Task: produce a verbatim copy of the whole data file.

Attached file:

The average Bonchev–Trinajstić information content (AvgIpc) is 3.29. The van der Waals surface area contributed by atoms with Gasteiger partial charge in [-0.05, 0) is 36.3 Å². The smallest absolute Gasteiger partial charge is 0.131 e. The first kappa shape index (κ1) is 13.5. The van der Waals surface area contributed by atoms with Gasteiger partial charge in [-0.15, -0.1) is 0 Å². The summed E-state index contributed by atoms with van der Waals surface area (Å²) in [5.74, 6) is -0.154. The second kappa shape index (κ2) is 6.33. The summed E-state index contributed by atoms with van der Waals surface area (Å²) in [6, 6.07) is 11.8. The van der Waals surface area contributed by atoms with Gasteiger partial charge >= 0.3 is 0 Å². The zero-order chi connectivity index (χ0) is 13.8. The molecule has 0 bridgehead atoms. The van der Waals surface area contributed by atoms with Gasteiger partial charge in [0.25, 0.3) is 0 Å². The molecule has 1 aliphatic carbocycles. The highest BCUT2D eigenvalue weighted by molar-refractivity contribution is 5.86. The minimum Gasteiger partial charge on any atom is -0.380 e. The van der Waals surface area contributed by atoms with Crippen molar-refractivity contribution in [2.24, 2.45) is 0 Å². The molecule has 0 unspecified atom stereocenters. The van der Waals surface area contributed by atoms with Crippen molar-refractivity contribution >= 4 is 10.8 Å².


The average Bonchev–Trinajstić information content (AvgIpc) is 3.29. The van der Waals surface area contributed by atoms with Gasteiger partial charge in [-0.05, 0) is 36.3 Å². The smallest absolute Gasteiger partial charge is 0.131 e. The first kappa shape index (κ1) is 13.5. The van der Waals surface area contributed by atoms with Gasteiger partial charge in [-0.15, -0.1) is 0 Å². The summed E-state index contributed by atoms with van der Waals surface area (Å²) in [5.74, 6) is -0.154. The second kappa shape index (κ2) is 6.33. The summed E-state index contributed by atoms with van der Waals surface area (Å²) in [6, 6.07) is 11.8. The van der Waals surface area contributed by atoms with Gasteiger partial charge >= 0.3 is 0 Å². The zero-order chi connectivity index (χ0) is 13.8. The molecule has 0 bridgehead atoms. The van der Waals surface area contributed by atoms with Gasteiger partial charge in [0.25, 0.3) is 0 Å². The molecule has 1 aliphatic carbocycles. The highest BCUT2D eigenvalue weighted by molar-refractivity contribution is 5.86. The minimum Gasteiger partial charge on any atom is -0.380 e. The van der Waals surface area contributed by atoms with Crippen molar-refractivity contribution in [2.24, 2.45) is 0 Å². The molecule has 0 unspecified atom stereocenters. The van der Waals surface area contributed by atoms with Crippen molar-refractivity contribution >= 4 is 10.8 Å².